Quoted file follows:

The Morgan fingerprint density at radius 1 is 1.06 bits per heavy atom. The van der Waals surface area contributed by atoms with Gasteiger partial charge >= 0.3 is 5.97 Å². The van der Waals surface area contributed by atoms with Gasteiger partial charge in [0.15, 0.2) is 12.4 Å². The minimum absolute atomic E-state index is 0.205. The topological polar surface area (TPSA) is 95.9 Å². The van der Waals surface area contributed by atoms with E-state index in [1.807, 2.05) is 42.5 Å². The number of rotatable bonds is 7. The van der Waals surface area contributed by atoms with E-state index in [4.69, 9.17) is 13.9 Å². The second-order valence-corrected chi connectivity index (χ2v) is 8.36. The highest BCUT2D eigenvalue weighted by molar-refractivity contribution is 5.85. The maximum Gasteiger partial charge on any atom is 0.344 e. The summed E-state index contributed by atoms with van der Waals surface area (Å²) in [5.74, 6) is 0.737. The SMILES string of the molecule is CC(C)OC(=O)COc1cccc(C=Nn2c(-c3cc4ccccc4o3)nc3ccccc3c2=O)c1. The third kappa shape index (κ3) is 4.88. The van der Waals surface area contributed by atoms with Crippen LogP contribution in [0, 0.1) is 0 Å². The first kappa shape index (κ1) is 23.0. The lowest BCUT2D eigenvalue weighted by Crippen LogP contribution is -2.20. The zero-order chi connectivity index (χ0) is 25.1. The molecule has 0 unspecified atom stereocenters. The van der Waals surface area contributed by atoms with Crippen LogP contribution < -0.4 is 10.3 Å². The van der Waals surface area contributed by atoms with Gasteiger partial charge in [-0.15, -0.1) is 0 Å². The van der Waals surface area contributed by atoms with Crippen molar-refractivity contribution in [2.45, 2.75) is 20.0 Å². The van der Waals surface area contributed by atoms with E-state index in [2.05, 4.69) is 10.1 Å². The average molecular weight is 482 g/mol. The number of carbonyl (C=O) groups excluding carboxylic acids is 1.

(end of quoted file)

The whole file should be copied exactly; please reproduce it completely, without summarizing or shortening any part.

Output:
The Morgan fingerprint density at radius 1 is 1.06 bits per heavy atom. The van der Waals surface area contributed by atoms with Gasteiger partial charge >= 0.3 is 5.97 Å². The van der Waals surface area contributed by atoms with Gasteiger partial charge in [0.15, 0.2) is 12.4 Å². The minimum absolute atomic E-state index is 0.205. The topological polar surface area (TPSA) is 95.9 Å². The van der Waals surface area contributed by atoms with E-state index in [1.807, 2.05) is 42.5 Å². The number of rotatable bonds is 7. The van der Waals surface area contributed by atoms with E-state index in [4.69, 9.17) is 13.9 Å². The second-order valence-corrected chi connectivity index (χ2v) is 8.36. The highest BCUT2D eigenvalue weighted by molar-refractivity contribution is 5.85. The maximum Gasteiger partial charge on any atom is 0.344 e. The summed E-state index contributed by atoms with van der Waals surface area (Å²) in [5.74, 6) is 0.737. The SMILES string of the molecule is CC(C)OC(=O)COc1cccc(C=Nn2c(-c3cc4ccccc4o3)nc3ccccc3c2=O)c1. The third kappa shape index (κ3) is 4.88. The van der Waals surface area contributed by atoms with Crippen LogP contribution in [0, 0.1) is 0 Å². The first kappa shape index (κ1) is 23.0. The lowest BCUT2D eigenvalue weighted by Crippen LogP contribution is -2.20. The zero-order chi connectivity index (χ0) is 25.1. The molecule has 0 unspecified atom stereocenters. The van der Waals surface area contributed by atoms with Crippen LogP contribution < -0.4 is 10.3 Å². The van der Waals surface area contributed by atoms with Gasteiger partial charge in [-0.15, -0.1) is 0 Å². The van der Waals surface area contributed by atoms with Crippen molar-refractivity contribution in [2.45, 2.75) is 20.0 Å². The van der Waals surface area contributed by atoms with E-state index in [2.05, 4.69) is 10.1 Å². The average molecular weight is 482 g/mol. The number of carbonyl (C=O) groups excluding carboxylic acids is 1.